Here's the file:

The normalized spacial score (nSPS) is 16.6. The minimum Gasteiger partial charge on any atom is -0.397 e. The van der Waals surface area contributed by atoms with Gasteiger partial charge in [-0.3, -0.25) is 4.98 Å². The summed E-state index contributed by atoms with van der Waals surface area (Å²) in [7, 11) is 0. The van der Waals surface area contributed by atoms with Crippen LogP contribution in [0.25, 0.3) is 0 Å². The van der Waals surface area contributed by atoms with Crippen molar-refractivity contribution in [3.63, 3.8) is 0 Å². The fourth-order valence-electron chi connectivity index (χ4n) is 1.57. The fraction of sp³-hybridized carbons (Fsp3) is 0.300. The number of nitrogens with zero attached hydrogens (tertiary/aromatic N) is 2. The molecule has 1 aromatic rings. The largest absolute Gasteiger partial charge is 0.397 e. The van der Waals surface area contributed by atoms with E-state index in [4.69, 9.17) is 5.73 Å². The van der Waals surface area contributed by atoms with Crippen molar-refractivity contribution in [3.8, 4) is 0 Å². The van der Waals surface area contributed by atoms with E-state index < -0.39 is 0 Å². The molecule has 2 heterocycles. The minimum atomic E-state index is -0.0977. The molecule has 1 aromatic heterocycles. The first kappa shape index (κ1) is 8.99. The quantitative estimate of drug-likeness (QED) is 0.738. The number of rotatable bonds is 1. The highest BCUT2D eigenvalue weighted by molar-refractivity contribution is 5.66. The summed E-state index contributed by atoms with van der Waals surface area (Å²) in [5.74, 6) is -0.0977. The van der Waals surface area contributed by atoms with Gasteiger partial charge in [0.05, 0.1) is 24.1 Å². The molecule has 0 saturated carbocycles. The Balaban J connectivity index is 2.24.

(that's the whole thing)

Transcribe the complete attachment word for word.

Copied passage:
The normalized spacial score (nSPS) is 16.6. The minimum Gasteiger partial charge on any atom is -0.397 e. The van der Waals surface area contributed by atoms with Gasteiger partial charge in [-0.3, -0.25) is 4.98 Å². The summed E-state index contributed by atoms with van der Waals surface area (Å²) in [7, 11) is 0. The van der Waals surface area contributed by atoms with Crippen LogP contribution in [0.25, 0.3) is 0 Å². The van der Waals surface area contributed by atoms with Crippen molar-refractivity contribution in [3.63, 3.8) is 0 Å². The fourth-order valence-electron chi connectivity index (χ4n) is 1.57. The fraction of sp³-hybridized carbons (Fsp3) is 0.300. The number of nitrogens with zero attached hydrogens (tertiary/aromatic N) is 2. The molecule has 1 aromatic rings. The largest absolute Gasteiger partial charge is 0.397 e. The van der Waals surface area contributed by atoms with E-state index in [4.69, 9.17) is 5.73 Å². The van der Waals surface area contributed by atoms with Crippen molar-refractivity contribution in [3.8, 4) is 0 Å². The van der Waals surface area contributed by atoms with E-state index < -0.39 is 0 Å². The molecule has 2 heterocycles. The minimum atomic E-state index is -0.0977. The molecule has 1 aromatic heterocycles. The first kappa shape index (κ1) is 8.99. The quantitative estimate of drug-likeness (QED) is 0.738. The number of rotatable bonds is 1. The highest BCUT2D eigenvalue weighted by molar-refractivity contribution is 5.66. The summed E-state index contributed by atoms with van der Waals surface area (Å²) in [5.74, 6) is -0.0977. The van der Waals surface area contributed by atoms with Gasteiger partial charge in [0.05, 0.1) is 24.1 Å². The molecule has 0 saturated carbocycles. The Balaban J connectivity index is 2.24.